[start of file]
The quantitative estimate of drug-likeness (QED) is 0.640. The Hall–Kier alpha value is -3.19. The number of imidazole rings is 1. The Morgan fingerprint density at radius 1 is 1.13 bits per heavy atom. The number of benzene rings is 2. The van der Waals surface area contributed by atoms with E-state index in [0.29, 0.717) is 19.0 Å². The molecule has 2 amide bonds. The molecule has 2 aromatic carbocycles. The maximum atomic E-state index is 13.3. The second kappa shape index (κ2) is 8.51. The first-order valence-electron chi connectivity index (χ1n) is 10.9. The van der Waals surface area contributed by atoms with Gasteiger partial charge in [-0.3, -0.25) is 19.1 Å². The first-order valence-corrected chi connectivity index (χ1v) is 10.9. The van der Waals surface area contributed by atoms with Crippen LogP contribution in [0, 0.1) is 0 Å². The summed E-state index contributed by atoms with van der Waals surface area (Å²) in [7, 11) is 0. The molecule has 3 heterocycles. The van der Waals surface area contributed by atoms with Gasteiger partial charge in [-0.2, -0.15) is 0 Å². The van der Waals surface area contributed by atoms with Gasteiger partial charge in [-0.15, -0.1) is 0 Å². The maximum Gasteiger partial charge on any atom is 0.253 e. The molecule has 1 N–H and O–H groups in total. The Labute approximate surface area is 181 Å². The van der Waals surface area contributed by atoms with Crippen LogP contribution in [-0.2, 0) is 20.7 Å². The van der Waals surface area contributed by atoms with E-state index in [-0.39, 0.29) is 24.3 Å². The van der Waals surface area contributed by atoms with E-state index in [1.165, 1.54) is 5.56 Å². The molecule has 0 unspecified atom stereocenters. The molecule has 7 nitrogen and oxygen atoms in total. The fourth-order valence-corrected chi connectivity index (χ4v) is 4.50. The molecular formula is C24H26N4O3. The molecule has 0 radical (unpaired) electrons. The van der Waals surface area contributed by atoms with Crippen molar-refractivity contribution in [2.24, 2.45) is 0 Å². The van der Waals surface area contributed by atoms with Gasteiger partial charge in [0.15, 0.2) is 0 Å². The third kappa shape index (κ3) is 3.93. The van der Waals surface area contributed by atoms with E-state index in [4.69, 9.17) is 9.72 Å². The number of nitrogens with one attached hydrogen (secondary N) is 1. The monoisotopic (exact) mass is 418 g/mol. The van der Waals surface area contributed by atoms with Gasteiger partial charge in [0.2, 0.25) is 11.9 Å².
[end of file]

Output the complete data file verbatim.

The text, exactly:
The quantitative estimate of drug-likeness (QED) is 0.640. The Hall–Kier alpha value is -3.19. The number of imidazole rings is 1. The Morgan fingerprint density at radius 1 is 1.13 bits per heavy atom. The number of benzene rings is 2. The van der Waals surface area contributed by atoms with E-state index in [0.29, 0.717) is 19.0 Å². The molecule has 2 amide bonds. The molecule has 2 aromatic carbocycles. The maximum atomic E-state index is 13.3. The second kappa shape index (κ2) is 8.51. The first-order valence-electron chi connectivity index (χ1n) is 10.9. The van der Waals surface area contributed by atoms with Gasteiger partial charge in [-0.3, -0.25) is 19.1 Å². The first-order valence-corrected chi connectivity index (χ1v) is 10.9. The van der Waals surface area contributed by atoms with Crippen LogP contribution in [0, 0.1) is 0 Å². The summed E-state index contributed by atoms with van der Waals surface area (Å²) in [7, 11) is 0. The molecule has 3 heterocycles. The van der Waals surface area contributed by atoms with Gasteiger partial charge in [-0.2, -0.15) is 0 Å². The van der Waals surface area contributed by atoms with Gasteiger partial charge in [-0.15, -0.1) is 0 Å². The maximum Gasteiger partial charge on any atom is 0.253 e. The molecule has 1 N–H and O–H groups in total. The Labute approximate surface area is 181 Å². The van der Waals surface area contributed by atoms with Crippen LogP contribution in [-0.2, 0) is 20.7 Å². The van der Waals surface area contributed by atoms with E-state index in [-0.39, 0.29) is 24.3 Å². The van der Waals surface area contributed by atoms with E-state index in [1.165, 1.54) is 5.56 Å². The molecule has 0 unspecified atom stereocenters. The molecule has 7 nitrogen and oxygen atoms in total. The fourth-order valence-corrected chi connectivity index (χ4v) is 4.50. The molecular formula is C24H26N4O3. The molecule has 0 radical (unpaired) electrons. The van der Waals surface area contributed by atoms with Crippen molar-refractivity contribution in [2.24, 2.45) is 0 Å². The van der Waals surface area contributed by atoms with Gasteiger partial charge in [0.15, 0.2) is 0 Å². The third kappa shape index (κ3) is 3.93. The van der Waals surface area contributed by atoms with E-state index in [4.69, 9.17) is 9.72 Å². The number of nitrogens with one attached hydrogen (secondary N) is 1. The monoisotopic (exact) mass is 418 g/mol. The van der Waals surface area contributed by atoms with Gasteiger partial charge in [0.2, 0.25) is 11.9 Å².